Since the late nineteenth century, calls arose for more distributed systems of parks throughout American cities. Growing cities were enfolding the "rural" parks built on what had once been their outskirts, the well-to-do were building stately homes around the now-desireable park locations, and civic leaders felt that working people rarely visited the large parks because of strenuous work schedules and the difficulties of traveling long distances.
It was also believed that the proper "ventilation" of a city was a primary factor in the health of its residents. Parks and open spaces served as lungs generating "currents of air which sweep through neighboring streets cooling the atmosphere and raising noxious effluvia out of harm's way." (E. R. L. Gould, "Park Areas and Open Spaces in Cities," 1888.)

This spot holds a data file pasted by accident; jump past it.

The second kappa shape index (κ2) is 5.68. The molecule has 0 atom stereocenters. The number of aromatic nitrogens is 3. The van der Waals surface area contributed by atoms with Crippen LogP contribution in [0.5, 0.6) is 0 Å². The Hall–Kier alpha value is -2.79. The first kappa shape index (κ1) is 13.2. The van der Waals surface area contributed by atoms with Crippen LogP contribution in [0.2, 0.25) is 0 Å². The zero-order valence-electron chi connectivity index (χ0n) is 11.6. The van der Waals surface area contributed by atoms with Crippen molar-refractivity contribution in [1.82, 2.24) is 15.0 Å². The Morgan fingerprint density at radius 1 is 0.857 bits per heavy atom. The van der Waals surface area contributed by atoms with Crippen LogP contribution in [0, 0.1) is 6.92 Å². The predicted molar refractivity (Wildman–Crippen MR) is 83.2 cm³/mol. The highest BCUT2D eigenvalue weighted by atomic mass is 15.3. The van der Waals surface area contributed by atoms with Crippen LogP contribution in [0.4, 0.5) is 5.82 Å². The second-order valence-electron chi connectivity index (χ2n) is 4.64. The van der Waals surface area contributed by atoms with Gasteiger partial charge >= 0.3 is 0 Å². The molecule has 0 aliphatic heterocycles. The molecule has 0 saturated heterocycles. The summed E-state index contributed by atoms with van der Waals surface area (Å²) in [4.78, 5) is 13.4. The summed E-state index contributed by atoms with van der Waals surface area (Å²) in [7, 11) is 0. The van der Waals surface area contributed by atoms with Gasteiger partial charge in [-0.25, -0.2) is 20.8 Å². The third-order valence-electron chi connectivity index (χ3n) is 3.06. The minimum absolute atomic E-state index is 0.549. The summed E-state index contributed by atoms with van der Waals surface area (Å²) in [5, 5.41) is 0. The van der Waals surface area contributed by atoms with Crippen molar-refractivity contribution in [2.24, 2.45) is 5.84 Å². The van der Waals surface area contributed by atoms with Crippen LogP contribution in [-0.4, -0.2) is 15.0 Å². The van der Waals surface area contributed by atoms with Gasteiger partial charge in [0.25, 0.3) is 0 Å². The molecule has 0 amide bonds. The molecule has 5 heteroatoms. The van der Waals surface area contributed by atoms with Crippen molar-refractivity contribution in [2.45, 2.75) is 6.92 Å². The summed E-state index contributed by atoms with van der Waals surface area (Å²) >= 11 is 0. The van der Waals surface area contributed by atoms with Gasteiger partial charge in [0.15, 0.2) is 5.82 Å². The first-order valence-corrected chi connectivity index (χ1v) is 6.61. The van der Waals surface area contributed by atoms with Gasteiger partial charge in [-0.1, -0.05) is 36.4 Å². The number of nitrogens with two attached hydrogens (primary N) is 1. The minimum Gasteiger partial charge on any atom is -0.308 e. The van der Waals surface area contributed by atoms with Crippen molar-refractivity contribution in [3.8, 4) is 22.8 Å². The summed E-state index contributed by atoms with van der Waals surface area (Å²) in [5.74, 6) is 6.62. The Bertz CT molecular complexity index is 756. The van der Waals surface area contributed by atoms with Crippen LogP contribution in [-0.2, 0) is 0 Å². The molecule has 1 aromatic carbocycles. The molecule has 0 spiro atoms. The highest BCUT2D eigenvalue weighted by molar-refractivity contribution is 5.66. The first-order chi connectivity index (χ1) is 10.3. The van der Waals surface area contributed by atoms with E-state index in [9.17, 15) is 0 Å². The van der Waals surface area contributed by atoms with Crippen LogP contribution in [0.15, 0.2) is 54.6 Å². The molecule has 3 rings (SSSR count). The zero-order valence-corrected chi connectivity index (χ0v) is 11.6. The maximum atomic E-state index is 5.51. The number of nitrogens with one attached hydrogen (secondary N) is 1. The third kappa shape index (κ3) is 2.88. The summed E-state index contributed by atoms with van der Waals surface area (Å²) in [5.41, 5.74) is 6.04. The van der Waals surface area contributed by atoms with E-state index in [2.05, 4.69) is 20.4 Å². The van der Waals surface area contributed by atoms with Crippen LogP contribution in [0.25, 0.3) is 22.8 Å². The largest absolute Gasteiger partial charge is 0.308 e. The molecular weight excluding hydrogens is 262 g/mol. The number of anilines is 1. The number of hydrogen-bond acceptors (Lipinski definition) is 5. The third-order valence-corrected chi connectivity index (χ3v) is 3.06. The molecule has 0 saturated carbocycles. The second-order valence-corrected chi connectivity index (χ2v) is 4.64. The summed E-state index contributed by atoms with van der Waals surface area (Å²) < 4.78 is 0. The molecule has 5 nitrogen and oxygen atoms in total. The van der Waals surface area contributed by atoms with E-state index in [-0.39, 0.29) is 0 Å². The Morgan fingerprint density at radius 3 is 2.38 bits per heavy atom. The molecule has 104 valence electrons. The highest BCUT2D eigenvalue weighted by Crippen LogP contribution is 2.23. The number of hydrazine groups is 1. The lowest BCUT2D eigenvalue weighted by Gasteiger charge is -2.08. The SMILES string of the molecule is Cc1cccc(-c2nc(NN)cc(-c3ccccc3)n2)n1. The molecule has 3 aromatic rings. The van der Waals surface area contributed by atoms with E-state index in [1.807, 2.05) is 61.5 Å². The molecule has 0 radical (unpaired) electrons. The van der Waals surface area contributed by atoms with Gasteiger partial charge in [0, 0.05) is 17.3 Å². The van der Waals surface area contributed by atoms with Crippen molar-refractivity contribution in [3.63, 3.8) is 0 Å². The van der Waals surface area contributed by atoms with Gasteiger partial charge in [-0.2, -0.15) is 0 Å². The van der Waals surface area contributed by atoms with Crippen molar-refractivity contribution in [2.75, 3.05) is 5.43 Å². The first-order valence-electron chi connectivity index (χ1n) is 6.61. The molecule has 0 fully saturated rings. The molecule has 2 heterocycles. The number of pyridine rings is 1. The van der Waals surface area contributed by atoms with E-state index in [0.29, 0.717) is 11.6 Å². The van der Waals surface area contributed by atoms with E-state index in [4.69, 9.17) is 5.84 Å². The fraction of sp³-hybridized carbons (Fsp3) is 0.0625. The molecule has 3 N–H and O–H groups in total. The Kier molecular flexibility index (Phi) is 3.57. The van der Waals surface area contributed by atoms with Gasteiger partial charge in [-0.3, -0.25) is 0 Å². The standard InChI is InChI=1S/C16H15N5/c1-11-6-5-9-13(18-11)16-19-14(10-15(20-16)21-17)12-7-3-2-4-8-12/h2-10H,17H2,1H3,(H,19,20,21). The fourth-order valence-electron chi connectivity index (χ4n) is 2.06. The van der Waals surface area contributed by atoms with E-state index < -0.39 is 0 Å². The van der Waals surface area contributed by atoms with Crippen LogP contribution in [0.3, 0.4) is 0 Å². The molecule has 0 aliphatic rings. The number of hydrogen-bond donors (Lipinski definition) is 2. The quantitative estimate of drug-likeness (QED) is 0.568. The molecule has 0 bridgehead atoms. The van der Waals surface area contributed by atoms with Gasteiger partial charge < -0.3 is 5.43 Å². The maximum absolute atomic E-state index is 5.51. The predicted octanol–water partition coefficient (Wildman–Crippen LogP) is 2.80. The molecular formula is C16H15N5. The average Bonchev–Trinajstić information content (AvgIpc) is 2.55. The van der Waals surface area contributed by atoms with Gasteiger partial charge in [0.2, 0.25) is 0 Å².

Social and health concerns such as these led many cities to devote resources to creating smaller neighborhood parks that would provide easy access to open or recreational space in order to "recuperate waning energies by physical exercise or quiet rest in the midst of delightful surroundings." (E. R. L. Gould)
In Minneapolis, Minnesota, for example, park planners decided that no resident should be further than six blocks from a public park. Residents were typically pleased to support park creation as it increased their property values, as well as providing attractive recreational space.